12/17/2014 11:41AM

Jerardi: A closer inspection of Pennsylvania Derby Day bias

Justin N. Lane
Bayern earned a 110 Beyer Speed Figure in the Pennsylvania Derby on Sept. 20 at Parx.

As the Sept. 20 Pennsylvania Derby Day card was playing out, just about everybody was talking about the track bias that appeared to favor horses running on the rail. In the immediate aftermath, I was less sure there was a bias than most and decided to give it some time and then take a critical look at the data.

Three months is enough time. I took a look before the Breeders’ Cup and leaned toward the consensus that the rail was an edge, just not an overwhelming edge. With more time and more data now, I took a fresh look. I still think the rail was an edge, but the data is not absolutely conclusive.

As players, we rarely have the benefit of time. Horses just start running back and decisions have to be made. I would just caution those who see biases hidden under every speck of dirt that you should be very confident of your opinion when you start betting on or against horses that ran against or with a bias.

There were 12 dirt races on Sept. 20 at Parx. I did not go over every horse in every race, but I looked at enough of the horses to get a reasonably clear picture.

Let’s start with the three stakes and then go back over the card. Favorite Tale ran all the way on the rail in the Gallant Bob, blowing away the field and getting a career-best 104 Beyer Speed Figure. He came back in the Frank J. De Francis Memorial and ran well but not well enough to win, getting a 92 Beyer. Fast Anna chased Favorite Tale outside at Parx and got a 97 Beyer. He ran a similar kind of race in the Breeders’ Cup Sprint and got a 98 Beyer.

Untapable won the Cotillion while running three wide most of the way. She got a 94 Beyer. With a nice duel up top in the Breeders’ Cup Distaff, she was terrific, winning like the star she is and getting a 103 Beyer.

It was widely thought Bayern got his 110 Beyer in the Pennsylvania Derby because he rode the live rail. I didn’t like him in the Breeders’ Cup Classic because: a) I thought that might be true, and b) he figured to have company up top. Well, there was no company and Bayern never stopped trying, winning the Classic and getting a career-best 113 Beyer. Tapiture was wide when second in the Pennsylvania Derby, getting a 100 Beyer. He was second in the Breeders’ Cup Dirt Mile and got a 105.

California Chrome was on the rail at Parx, ran terribly, and then came back to run a brilliant third in the Classic, improving his Beyer by 15 points. I think his Pennsylvania Derby performance was irrelevant in determining if there was a bias. Everybody knows the horse is uncomfortable inside, and the Shermans were not confident California Chrome was race-ready after that extended layoff and not all that much training time.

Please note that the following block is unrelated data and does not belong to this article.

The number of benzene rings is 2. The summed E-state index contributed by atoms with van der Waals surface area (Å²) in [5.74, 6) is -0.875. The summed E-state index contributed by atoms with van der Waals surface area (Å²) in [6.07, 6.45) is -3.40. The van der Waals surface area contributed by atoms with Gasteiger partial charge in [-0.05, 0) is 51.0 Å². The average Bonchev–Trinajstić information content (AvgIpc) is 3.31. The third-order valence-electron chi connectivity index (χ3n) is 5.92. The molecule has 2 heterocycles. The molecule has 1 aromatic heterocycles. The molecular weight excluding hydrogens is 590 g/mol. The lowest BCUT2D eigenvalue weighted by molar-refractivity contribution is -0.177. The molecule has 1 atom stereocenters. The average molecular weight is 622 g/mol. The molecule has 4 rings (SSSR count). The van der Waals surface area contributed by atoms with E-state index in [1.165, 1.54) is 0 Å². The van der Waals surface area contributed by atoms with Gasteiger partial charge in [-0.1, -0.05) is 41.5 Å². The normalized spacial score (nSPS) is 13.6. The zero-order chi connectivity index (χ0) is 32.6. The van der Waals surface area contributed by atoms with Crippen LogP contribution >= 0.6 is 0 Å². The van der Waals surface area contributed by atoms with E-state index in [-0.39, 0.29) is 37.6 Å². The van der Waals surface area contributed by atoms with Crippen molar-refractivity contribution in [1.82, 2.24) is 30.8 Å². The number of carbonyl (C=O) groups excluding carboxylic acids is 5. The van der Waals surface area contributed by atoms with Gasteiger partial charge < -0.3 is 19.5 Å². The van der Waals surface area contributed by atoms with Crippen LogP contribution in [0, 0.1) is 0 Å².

So, what conclusions can we draw from the three stakes? Favorite Tale was almost certainly aided by being inside. Untapable was hurt by being outside. And Bayern is an exceptional horse who really does not need any help with a surface.

What about the rest of the card?

Niki and Dylan got loose on the lead in the opener and won by 12 lengths, getting a 60 Beyer, easily the best of his career. His next race, against winners, was horrible. Red Dirt Racer finished second while two and three wide, earning a 41 Beyer. He won his next start, getting a 49 Beyer. Determining finished third while running on the inside, getting a 41 Beyer. He won his next race, also getting a 41 Beyer.

Small Town Talk won the second race while racing outside. He got an 83 Beyer. He came back in his next race to get an 82. Dimension was second while running outside. He got a 79. His Beyer dropped seven points in his next start.

Serious Happiness won the third race while racing outside. She got a 51 Beyer and then a 47 in her next start. Sweet On Smokey was fifth while running outside. She was third in her next start while getting a 57 Beyer, improving her figure by 18 points.

Disco Chick ran outside and was second in the fourth race, earning an 83 Beyer. She won her next start getting a 90. Hallie Brooks was third while also outside. Her Beyer dropped by 12 points in her next start. Winning Image and Estrada’s Girl were fifth and sixth while wide. Each won her next start. Winning Image went from 73 to 90, and Estrada’s Girl went from 69 to 79. The fourth race was the one that most strongly suggested an inside bias.

Dawly won the sixth race on the rail. He got a 99. He won his next start and got a 97. The second and third horses were both wide. Their Beyers dropped by an average of 10.5 points in their next starts.

The fifth, seventh, and eighth races were ambiguous.

Jr.’s Chili Pepper won the 13th while on the rail the whole way. He got a 74 Beyer, just a three-point improvement, and then came back with a 75. I would call the 13th inconclusive.

I was taught a long time ago that you can rarely go wrong challenging the conventional wisdom, also known as keeping an open mind. It is true in life, and especially true at the track.

I think the conventional wisdom was mostly right about Pennsylvania Derby Day, but it never hurts to keep looking because you never really know what you might find unless you look.